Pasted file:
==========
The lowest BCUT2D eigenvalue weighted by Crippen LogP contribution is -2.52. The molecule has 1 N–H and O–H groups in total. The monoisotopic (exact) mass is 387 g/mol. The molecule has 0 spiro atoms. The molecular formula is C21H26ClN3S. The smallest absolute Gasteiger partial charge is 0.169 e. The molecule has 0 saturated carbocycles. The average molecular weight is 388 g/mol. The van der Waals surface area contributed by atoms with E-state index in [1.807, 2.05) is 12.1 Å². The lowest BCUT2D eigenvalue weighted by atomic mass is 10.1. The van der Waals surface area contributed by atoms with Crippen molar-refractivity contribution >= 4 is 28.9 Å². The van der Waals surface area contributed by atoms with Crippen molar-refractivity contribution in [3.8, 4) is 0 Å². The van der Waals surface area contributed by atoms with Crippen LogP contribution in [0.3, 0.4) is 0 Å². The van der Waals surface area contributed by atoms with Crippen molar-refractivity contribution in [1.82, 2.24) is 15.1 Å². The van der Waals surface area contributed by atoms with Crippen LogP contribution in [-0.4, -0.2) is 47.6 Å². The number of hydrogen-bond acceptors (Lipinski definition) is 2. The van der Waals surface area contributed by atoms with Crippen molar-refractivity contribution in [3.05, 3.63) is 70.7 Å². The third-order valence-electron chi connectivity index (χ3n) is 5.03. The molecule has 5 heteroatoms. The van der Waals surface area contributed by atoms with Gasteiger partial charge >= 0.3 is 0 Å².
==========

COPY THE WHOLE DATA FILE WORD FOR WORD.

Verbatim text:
The lowest BCUT2D eigenvalue weighted by Crippen LogP contribution is -2.52. The molecule has 1 N–H and O–H groups in total. The monoisotopic (exact) mass is 387 g/mol. The molecule has 0 spiro atoms. The molecular formula is C21H26ClN3S. The smallest absolute Gasteiger partial charge is 0.169 e. The molecule has 0 saturated carbocycles. The average molecular weight is 388 g/mol. The van der Waals surface area contributed by atoms with E-state index in [1.807, 2.05) is 12.1 Å². The lowest BCUT2D eigenvalue weighted by atomic mass is 10.1. The van der Waals surface area contributed by atoms with Crippen molar-refractivity contribution >= 4 is 28.9 Å². The van der Waals surface area contributed by atoms with Crippen molar-refractivity contribution in [3.8, 4) is 0 Å². The van der Waals surface area contributed by atoms with Crippen LogP contribution in [0.3, 0.4) is 0 Å². The van der Waals surface area contributed by atoms with Crippen molar-refractivity contribution in [1.82, 2.24) is 15.1 Å². The van der Waals surface area contributed by atoms with Crippen LogP contribution in [-0.4, -0.2) is 47.6 Å². The number of hydrogen-bond acceptors (Lipinski definition) is 2. The van der Waals surface area contributed by atoms with Crippen molar-refractivity contribution in [3.05, 3.63) is 70.7 Å². The third-order valence-electron chi connectivity index (χ3n) is 5.03. The molecule has 5 heteroatoms. The van der Waals surface area contributed by atoms with Gasteiger partial charge >= 0.3 is 0 Å².